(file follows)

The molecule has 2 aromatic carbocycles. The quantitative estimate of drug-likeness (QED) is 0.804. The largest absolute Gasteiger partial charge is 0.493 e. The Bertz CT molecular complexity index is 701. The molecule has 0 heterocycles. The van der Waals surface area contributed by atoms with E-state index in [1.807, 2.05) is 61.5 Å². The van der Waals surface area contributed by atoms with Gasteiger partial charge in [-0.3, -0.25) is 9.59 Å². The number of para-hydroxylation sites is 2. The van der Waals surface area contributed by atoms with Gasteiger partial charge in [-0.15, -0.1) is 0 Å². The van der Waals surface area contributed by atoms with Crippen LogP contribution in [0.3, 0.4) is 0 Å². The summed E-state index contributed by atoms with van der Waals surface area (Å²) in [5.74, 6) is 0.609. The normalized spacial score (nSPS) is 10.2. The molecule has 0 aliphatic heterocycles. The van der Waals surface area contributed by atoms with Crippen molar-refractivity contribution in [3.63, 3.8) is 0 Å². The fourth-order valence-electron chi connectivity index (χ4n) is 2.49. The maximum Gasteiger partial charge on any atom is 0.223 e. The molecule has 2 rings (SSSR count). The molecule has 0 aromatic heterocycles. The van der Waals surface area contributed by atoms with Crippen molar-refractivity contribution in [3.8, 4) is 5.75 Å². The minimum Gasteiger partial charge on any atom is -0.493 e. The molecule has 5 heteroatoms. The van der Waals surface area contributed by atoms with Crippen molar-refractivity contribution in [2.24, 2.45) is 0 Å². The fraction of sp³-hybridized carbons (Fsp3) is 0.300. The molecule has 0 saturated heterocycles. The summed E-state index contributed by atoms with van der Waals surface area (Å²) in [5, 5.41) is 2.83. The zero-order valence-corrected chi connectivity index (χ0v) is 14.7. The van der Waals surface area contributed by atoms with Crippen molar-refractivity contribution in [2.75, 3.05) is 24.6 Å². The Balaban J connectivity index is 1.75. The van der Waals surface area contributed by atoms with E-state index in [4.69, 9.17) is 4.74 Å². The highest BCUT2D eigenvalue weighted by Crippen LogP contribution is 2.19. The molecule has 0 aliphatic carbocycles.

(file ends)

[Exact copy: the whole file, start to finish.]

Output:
The molecule has 2 aromatic carbocycles. The quantitative estimate of drug-likeness (QED) is 0.804. The largest absolute Gasteiger partial charge is 0.493 e. The Bertz CT molecular complexity index is 701. The molecule has 0 heterocycles. The van der Waals surface area contributed by atoms with E-state index in [1.807, 2.05) is 61.5 Å². The van der Waals surface area contributed by atoms with Gasteiger partial charge in [-0.3, -0.25) is 9.59 Å². The number of para-hydroxylation sites is 2. The van der Waals surface area contributed by atoms with Gasteiger partial charge in [-0.15, -0.1) is 0 Å². The van der Waals surface area contributed by atoms with Crippen LogP contribution in [0.3, 0.4) is 0 Å². The summed E-state index contributed by atoms with van der Waals surface area (Å²) in [5.74, 6) is 0.609. The normalized spacial score (nSPS) is 10.2. The molecule has 0 aliphatic heterocycles. The van der Waals surface area contributed by atoms with Crippen molar-refractivity contribution in [3.63, 3.8) is 0 Å². The fourth-order valence-electron chi connectivity index (χ4n) is 2.49. The maximum Gasteiger partial charge on any atom is 0.223 e. The molecule has 2 rings (SSSR count). The molecule has 0 aromatic heterocycles. The van der Waals surface area contributed by atoms with Crippen molar-refractivity contribution in [3.8, 4) is 5.75 Å². The minimum Gasteiger partial charge on any atom is -0.493 e. The molecule has 5 heteroatoms. The van der Waals surface area contributed by atoms with Crippen molar-refractivity contribution in [2.24, 2.45) is 0 Å². The fraction of sp³-hybridized carbons (Fsp3) is 0.300. The molecule has 0 saturated heterocycles. The summed E-state index contributed by atoms with van der Waals surface area (Å²) in [5, 5.41) is 2.83. The zero-order valence-corrected chi connectivity index (χ0v) is 14.7. The van der Waals surface area contributed by atoms with Crippen molar-refractivity contribution in [2.75, 3.05) is 24.6 Å². The Balaban J connectivity index is 1.75. The van der Waals surface area contributed by atoms with E-state index in [4.69, 9.17) is 4.74 Å². The highest BCUT2D eigenvalue weighted by Crippen LogP contribution is 2.19. The molecule has 0 aliphatic carbocycles.